First Things First!

(Part One:  Mostly Non-Food Tips)

What you need to know on your first trip to France …

I have welcomed dozens of house-guests into my home over the 16+ years I have lived in France.  Many were well-travelled, having been to myriad countries outside of the US and North America, as well as to numerous states in the US.  A handful, however, were European “newbies” and, thus, had lots of questions, and a few anxieties, about their first time being across The Atlantic.  Being out of their element and wanting to avoid embarrassing faux pas, they naturally needed to know how things are different from back home.  Through this experience, I have learned to tell my “newbie” guests these things on their very first day:

Yes, You Can Drink the Tap Water

Although you might not be able to guess this by watching my French neighbors buying stockpiles of bottled spring water at the grocery store, you can drink the safe and frequently-tested tap water in France.  Many French buy bottled water for its taste and mineral content.  The water is safe to drink almost everywhere in western Europe.  Because the water from desalination plants makes the tap water taste “funny” on Malta, however, most residents drink bottled water there, even though the tap water is safe.

To encourage Parisians to drink more tap water, the city’s water utility company has informative exhibits on how Paris gets its water at its visitor center (popular with local teachers and their classes).  Add this to your list of little-known-but-interesting places to see on your next trip.  Before leaving, snap up one of the charming Made-in-France carafes and serve your own tap water in your authentic “Eau de Paris” carafe d’eau when you get back home.  The carafes sport cute designs (the Paris skyline and monuments, for example) and make practical souvenirs.  The visitor center is free; the carafes are 10 Euros each.  Link:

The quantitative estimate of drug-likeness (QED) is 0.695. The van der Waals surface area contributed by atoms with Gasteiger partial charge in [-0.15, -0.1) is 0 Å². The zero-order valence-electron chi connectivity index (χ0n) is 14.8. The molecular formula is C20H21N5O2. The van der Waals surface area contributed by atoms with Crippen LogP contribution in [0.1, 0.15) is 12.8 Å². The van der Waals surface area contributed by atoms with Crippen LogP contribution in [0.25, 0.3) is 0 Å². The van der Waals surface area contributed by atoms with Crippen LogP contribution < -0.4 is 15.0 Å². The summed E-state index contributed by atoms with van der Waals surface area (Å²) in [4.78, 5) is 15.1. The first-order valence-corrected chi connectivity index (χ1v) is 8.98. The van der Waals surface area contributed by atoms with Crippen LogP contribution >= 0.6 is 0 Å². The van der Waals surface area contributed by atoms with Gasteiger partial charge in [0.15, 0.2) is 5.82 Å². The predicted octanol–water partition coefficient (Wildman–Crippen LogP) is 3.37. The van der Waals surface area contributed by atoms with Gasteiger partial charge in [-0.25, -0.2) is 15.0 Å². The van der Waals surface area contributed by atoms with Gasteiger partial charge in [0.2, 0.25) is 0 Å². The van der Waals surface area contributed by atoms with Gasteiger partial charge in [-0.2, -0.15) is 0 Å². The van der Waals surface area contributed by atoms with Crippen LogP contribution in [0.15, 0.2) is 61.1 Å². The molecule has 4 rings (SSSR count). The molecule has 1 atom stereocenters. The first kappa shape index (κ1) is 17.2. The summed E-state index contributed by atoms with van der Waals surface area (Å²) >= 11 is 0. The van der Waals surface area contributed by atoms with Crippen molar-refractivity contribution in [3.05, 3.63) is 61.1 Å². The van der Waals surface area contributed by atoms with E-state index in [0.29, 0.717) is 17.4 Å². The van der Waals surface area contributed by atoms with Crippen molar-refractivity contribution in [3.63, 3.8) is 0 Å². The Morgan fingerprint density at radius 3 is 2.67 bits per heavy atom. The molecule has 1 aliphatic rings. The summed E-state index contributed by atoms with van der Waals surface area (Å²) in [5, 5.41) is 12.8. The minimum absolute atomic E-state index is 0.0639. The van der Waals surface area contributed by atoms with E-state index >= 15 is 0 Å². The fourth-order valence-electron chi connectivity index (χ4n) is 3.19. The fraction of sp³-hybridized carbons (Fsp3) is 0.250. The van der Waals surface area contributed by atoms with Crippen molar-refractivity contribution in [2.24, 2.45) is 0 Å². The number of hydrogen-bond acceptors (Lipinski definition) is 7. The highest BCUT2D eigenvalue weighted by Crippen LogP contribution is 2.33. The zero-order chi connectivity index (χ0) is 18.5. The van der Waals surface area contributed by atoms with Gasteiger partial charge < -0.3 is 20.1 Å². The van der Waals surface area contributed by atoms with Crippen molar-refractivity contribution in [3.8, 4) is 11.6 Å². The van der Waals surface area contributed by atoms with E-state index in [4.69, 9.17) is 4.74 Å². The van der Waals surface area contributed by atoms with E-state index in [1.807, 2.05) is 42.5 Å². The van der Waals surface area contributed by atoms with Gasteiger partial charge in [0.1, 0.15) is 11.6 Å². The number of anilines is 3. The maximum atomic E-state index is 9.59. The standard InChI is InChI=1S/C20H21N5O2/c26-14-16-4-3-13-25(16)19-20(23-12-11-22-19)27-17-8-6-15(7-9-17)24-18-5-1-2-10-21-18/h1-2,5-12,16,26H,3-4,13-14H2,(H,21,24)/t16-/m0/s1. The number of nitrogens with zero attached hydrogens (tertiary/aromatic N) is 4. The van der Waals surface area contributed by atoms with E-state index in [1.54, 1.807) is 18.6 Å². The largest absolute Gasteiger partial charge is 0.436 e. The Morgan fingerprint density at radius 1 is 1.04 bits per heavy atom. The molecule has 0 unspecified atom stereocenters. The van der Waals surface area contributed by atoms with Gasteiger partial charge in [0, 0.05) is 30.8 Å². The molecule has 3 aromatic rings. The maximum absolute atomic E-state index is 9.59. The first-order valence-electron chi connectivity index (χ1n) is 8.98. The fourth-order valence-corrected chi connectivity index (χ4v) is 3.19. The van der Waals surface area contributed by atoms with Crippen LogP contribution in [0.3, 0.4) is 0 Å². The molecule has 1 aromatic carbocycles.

Say “Bonjour” First … ALWAYS!

You are polite back home, of course.  You often greet people with “Good morning” or “Hello” before asking questions; but at other times, just your smile, tone of voice, word choice, demeanor, or eye contact with a little tilt of the head is enough of a polite greeting or acknowledgement before asking questions or soliciting assistance.  Not so in France!  There’s just one way to be polite with shopkeepers, new acquaintances and strangers: “Bonjour!”  Even more polite is “Bonjour, Madame” or “Bonjour, Monsieur.”  Practice before you get on the plane, so you are ready when you land.  Follow up with practicing excusez-moi, pardon, s’il vous plait, merci, merci beaucoup, au revoir, bonsoir, bonne journée and bonne soirée … and then pack your bags.  Greet every shopkeeper as you enter his or her establishment with “Bonjour!”  Wherever you travel, using good local manners will make your interactions with residents more pleasant.  Your mom and your kindergarten teacher told you so!

You May Need to Pay to Pee

It can be challenging to find a public restroom while wandering the streets of Paris.  But cafés, brasseries, and bars are everywhere.  Pop into one, order un café (it’s cheapest at the bar, if they have one), and then go find les toilettes.  At some establishments, you’ll need to get a little jeton (token) to put into the lock-box on the toilet door.  Private restaurant “water closets” are for customers only; you pay to pee by buying a cup of coffee.  Some parks, shopping malls and department stores make you pay to pee now, too—but that also means they are attended, clean and well-stocked with the necessities.  This is a good reason to get a few Euros from an ATM soon after arrival; look for one in the airport.

Unisex Bathrooms Are Normal